- The House Committee on Education and the Workforce advanced a highly watched bill Tuesday that would allow students to use federal Pell Grants on short-term programs.
- The legislative proposal, which passed 37-8, would create Workforce Pell Grants that students could apply to programs as short as eight weeks, starting in the 2025-26 academic year. However, some Democrats fear that for-profit programs would try to set up shoddy credentials that would skirt consumer protections in the bill.
- State and federal regulators, as well as accreditors, would determine which programs would qualify for the new grant. Democrats are also objecting to a funding provision that would block private colleges with large endowments from offering federal student loans.
Short-term Pell has emerged as a rare idea with bipartisan support in recent years, though Democrats and Republicans have developed divergent legislative proposals around it.
The new bill, however, is the product of negotiations between Rep. Virginia Foxx, a North Carolina Republican who chairs the House education committee, and Rep. Bobby Scott, a Virginia Democrat and the committee’s ranking member. Foxx and Scott both sponsor the legislation.
Higher ed pundits consider it to be one of lawmakers’ best shots to rework the Pell system in a heavily divided Congress.
Foxx and Scott lawmakers talked up the bill during a Tuesday session of the committee. Scott reinforced that it contained guardrails to prevent students from getting trapped paying for a second-rate credential.
For one, the U.S. Department of Education would need to confirm programs maintain completion rates and job placement rates of at least 70%. Providers would also need to demonstrate their programs offer a positive return on investment and that Pell recipients earn at least as much as their states’ high school graduates.
State workforce boards and accreditors would also need to evaluate short-term credentials.
Still, these protections did not satisfy a few House Democrats who said they wanted to exclude for-profit colleges from the bill.
Rep. Mark Takano, a California Democrat, said that he worried lawmakers would “be opening a Pandora’s Box” that would lead to for-profits reaping federal aid.
The bill “will pave the way for deceptive practices,” said Takano, who initially introduced an amendment to it Tuesday that would have forbidden online programs from being eligible for short-term Pell.
Online program eligibility was a major sticking point in previous short-term Pell proposals. Takano withdrew his amendment but noted he would vote no on the bill.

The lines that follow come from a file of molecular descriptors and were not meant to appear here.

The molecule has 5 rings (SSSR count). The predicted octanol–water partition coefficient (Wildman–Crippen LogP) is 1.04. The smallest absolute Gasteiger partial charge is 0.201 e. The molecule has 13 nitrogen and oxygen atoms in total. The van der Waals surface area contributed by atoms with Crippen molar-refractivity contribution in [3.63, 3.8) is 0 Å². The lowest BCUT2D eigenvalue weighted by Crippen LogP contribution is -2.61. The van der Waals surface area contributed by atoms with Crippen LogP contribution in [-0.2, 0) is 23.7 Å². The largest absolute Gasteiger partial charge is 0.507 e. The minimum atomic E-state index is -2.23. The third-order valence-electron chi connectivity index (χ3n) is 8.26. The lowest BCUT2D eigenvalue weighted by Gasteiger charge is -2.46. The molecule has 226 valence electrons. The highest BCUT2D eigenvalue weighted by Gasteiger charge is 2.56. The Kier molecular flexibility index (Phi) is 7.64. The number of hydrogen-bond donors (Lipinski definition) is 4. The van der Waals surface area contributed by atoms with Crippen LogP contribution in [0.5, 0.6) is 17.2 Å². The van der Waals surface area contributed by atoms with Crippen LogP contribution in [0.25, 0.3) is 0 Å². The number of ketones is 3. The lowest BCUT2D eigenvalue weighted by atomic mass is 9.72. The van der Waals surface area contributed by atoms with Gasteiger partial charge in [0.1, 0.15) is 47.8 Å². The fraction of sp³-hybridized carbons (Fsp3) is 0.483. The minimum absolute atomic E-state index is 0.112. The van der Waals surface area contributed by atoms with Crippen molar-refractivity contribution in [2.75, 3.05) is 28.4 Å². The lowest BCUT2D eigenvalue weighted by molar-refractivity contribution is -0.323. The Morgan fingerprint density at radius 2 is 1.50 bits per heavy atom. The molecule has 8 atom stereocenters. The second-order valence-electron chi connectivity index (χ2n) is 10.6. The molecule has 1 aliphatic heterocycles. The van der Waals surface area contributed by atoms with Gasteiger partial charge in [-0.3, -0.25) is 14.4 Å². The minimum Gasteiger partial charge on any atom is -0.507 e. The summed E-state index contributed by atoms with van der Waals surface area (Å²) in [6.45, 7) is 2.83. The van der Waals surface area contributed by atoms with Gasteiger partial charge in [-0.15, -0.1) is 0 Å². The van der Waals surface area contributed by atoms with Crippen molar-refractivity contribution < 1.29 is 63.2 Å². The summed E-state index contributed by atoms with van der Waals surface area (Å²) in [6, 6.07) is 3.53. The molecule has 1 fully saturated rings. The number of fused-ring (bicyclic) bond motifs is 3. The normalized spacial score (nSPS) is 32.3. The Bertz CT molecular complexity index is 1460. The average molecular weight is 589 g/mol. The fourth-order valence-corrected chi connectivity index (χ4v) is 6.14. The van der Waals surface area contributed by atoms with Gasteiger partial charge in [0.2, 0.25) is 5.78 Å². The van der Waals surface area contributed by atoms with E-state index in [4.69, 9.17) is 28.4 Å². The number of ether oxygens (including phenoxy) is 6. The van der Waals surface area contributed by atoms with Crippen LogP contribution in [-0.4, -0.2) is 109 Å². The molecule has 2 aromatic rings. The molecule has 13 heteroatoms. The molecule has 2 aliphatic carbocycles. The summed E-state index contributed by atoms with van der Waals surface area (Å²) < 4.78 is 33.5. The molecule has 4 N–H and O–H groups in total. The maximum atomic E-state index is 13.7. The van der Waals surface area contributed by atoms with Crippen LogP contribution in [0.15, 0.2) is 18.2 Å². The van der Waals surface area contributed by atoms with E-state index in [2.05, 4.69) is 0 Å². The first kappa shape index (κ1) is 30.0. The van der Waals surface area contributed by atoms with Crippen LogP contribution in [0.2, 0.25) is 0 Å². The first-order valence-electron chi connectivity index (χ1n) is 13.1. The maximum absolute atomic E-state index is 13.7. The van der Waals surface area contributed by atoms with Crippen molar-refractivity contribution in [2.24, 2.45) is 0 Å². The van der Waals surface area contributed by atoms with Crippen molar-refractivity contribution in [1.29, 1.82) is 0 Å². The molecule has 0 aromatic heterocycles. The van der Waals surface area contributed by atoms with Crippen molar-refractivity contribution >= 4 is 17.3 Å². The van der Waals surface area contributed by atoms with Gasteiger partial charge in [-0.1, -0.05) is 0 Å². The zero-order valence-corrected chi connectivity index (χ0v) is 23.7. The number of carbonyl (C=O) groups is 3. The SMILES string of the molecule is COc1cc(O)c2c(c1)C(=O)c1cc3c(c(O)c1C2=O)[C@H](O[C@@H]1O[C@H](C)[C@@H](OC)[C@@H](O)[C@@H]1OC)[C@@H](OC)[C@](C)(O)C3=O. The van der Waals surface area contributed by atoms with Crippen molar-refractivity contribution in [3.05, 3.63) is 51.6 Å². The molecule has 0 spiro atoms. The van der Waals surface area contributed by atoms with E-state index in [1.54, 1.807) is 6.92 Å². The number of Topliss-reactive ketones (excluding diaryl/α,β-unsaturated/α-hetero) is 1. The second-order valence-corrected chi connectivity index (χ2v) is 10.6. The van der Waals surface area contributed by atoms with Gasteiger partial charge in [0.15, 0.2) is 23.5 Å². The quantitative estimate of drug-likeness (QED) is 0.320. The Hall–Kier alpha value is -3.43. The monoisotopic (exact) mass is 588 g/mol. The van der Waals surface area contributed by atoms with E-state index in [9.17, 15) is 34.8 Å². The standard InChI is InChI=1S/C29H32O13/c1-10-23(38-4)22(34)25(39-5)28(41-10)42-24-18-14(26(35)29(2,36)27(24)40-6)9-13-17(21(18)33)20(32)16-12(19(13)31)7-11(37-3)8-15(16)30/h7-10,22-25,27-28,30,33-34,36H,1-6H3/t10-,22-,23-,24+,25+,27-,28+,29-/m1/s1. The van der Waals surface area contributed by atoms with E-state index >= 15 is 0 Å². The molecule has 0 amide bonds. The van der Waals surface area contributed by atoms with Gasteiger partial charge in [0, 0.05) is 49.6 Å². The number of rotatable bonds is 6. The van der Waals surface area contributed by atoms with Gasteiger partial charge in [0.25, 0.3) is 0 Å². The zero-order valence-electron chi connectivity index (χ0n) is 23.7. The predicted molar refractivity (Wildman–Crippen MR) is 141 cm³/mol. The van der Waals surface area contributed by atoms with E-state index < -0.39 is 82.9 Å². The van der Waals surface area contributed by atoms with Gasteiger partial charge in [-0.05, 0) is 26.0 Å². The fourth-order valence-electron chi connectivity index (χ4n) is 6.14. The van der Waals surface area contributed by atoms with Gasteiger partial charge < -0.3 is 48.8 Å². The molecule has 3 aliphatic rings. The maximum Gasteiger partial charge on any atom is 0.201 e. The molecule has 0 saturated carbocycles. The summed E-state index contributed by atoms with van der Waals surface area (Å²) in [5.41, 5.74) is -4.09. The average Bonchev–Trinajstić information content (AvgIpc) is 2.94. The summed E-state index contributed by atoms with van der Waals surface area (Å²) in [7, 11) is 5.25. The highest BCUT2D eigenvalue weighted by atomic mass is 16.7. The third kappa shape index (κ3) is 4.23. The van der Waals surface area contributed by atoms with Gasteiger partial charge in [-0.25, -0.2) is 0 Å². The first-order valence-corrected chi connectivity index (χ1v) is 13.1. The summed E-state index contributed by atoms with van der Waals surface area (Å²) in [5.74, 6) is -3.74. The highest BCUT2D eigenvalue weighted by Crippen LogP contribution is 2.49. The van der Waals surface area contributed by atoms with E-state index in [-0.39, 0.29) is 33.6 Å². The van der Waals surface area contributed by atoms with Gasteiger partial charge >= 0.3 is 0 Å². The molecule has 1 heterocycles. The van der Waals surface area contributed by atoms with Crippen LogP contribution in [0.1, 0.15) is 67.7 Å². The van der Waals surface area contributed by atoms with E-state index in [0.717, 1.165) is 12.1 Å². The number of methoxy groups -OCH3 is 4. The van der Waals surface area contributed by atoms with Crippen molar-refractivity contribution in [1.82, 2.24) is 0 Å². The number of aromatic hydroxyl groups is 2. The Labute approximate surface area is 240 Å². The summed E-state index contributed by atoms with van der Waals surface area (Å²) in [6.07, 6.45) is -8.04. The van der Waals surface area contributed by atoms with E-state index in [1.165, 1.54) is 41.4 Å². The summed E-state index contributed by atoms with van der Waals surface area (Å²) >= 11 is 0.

Rep. Pramila Jayapal, a Washington state Democrat, also introduced, then withdrew, an amendment that would have blocked for-profit participation in short-term Pell.
Career Education Colleges and Universities, which represents for-profits, backed the bill in a statement Tuesday.
“By including strict accountability measures that apply to all schools in all sectors, the bill ensures that only the highest quality schools will qualify,” CECU President Jason Altmire said in a statement. “CECU has long supported accountability measures that are fair and provide equal protection to students in every sector of higher education.”
One part of the bill lawmakers seem open to reworking is the method of paying for the Pell expansion. The legislation, which devotes $160 million to expansion, would cut off roughly two dozen wealthy private colleges from accessing student loans, starting July 2024.
These colleges would also need to cover the cost of attendance for Pell Grant recipients in order to administer Supplemental Educational Opportunity Grants, or SEOG, another source of financial aid for undergraduates.
Initially, the bill had mandated colleges fund emergency grants for students equal to their SEOG money to participate in that grant program. It no longer includes this provision.
Some Democrats criticized the “pay-for” provision. Oregon Rep. Suzanne Bonamici said she would vote for the bill but questioned the wisdom of targeting well-off institutions to fund it.
Scott said lawmakers would look at improving that piece of the bill.
It has drawn scorn from the higher ed lobbyists and left-leaning pundits. The American Council on Education has said blocking rich private colleges from federal loans “is an unprecedented shift from providing financial aid to students on the basis of their individual need, and toward a system where Congress picks which favored institutions can participate.”
Amy Laitinen, senior director for higher education at left-leaning think tank New America, wrote on social media Tuesday that she was shocked at how little lawmakers pushed back on the pay-for provision.
The bill now advances to the House floor. It may face more scrutiny in the Senate, which has also floated a bipartisan short-term Pell bill.
The Jumpstarting Our Businesses by Supporting Students, or JOBS, Act, also authorizes programs as short as eight weeks. It does not block wealthy privates from student loans.